Little known fact: Lewis Carroll paid for the printing of Alice in Wonderland himself.
Surprisingly, this isn’t actually all that unusual when it comes to illustrated titles published in the Victorian era. Heavily illustrated books have always been expensive to produce, and many publishers simply weren’t willing to outlay the funds. Another famous example: L. Frank Baum and W.W. Denslow had to pay for The Wonderful Wizard of Oz to be printed.
Another little known fact: Alice in Wonderland marks the beginning of the so-called Golden Age of children’s literature. In other words, Alice is the first signpost of books written exclusively for children.
Prior to Alice, children’s literature was considered a kind of teaching vehicle, a way to instruct young people in moralistic or religious prohibitions, and the books and stories were often adapted from adult literature.
Printed in 1865, the first edition of Alice contained 2000 copies. From those 2000, Carroll was afforded 50 Author’s Copies, which he then signed and presented to friends and family. The story of what happened next has become something of a legend in the book world.
When John Tenniel, the illustrator, received his advance copy of Alice, he wrote Carroll to say that he was “entirely dissatisfied” with the quality of the illustrations. (Tenniel, who was a very successful political cartoonist in his day, was apparently pretty grumpy in general where Carroll was concerned.)
Eventually, Carroll canceled the original printing and made arrangements for the book to be reprinted. He recalled the Author’s Copies he’d already presented, promising each recipient a replacement copy once the book had been reprinted. There was just one problem. What to do with the nearly 2000 copies of the book that he already had?
Not wanting to lose the entirety of his investment, Carroll sold the canceled copies of Alice to a New York-based American publisher, Appleton. Appleton then simply slapped on a new title page and called it the first American edition. (The first official London edition appeared several months later in 1866.) Only 20 or so copies of the original edition – with the 1865 London title page – are known to be extant. (The majority of those copies are housed in institutions, both public and private.) What this means is that the first American edition is essentially the earliest obtainable edition as far as collectors are concerned.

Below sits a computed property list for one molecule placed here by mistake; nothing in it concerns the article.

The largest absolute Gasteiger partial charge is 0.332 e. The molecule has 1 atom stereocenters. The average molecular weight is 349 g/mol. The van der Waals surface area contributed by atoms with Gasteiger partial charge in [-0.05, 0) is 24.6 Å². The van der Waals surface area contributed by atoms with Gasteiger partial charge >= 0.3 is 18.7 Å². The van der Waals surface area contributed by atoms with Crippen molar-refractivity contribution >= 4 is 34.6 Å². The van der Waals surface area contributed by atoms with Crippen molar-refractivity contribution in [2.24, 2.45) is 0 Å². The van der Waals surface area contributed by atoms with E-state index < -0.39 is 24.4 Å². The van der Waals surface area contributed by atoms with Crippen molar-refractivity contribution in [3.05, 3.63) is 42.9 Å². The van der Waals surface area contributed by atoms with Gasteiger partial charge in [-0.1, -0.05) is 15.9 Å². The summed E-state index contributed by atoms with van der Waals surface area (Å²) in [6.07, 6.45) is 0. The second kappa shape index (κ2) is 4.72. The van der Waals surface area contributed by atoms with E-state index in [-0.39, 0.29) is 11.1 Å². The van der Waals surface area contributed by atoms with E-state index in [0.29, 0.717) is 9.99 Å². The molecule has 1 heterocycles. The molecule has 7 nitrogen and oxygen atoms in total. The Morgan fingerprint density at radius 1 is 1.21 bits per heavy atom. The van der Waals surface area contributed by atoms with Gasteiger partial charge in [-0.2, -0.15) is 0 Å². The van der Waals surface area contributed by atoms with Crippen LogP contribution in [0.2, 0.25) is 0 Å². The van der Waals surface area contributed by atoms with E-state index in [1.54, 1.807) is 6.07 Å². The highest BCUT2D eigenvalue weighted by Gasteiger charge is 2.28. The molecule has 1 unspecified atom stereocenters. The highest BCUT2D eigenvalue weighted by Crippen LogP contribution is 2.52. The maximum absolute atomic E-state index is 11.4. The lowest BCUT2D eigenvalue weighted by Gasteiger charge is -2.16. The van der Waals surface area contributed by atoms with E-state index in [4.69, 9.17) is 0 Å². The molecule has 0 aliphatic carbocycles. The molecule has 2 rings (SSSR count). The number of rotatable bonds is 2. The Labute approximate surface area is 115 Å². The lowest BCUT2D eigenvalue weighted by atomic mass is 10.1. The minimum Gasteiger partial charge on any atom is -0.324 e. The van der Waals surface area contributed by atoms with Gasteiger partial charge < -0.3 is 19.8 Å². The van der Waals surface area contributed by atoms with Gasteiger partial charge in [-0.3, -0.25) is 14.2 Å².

In the 1930s, William Empson, an influential literary critic, wrote: “Alice has, I understand, become a patron saint of the Surrealists.” Little did he know how right he would prove to be.
In 1969, as their “Book of the Month” offering, the Maecenas Press (a Random House imprint) published an edition of Alice illustrated by the biggest madman of them all – Salvador Dali. Printed as a loose portfolio, which is housed in a custom clamshell box, the book features 12 full-page color illustrations, as well as an original etching signed by Dali.
The illustrations, of course, are vivid to the point of searing and perhaps more than a little insane. All of the usual suspects are present and accounted for – the Rabbit, the Caterpillar, the Queen of Hearts.
But I have to say, the thing I love most is the sometimes large, sometimes small image of Alice jumping rope. You see her first in the frontispiece and then in every illustration thereafter. I usually joke that it’s a kind of deranged Where’s Waldo.
Mostly I think it’s because I see it as Dali’s nod to the fact that – crazed characters and beautiful art aside – the most important part of Alice is Alice herself.
Stop into our Las Vegas, where a copy of Dali’s illustrated Alice is currently on display.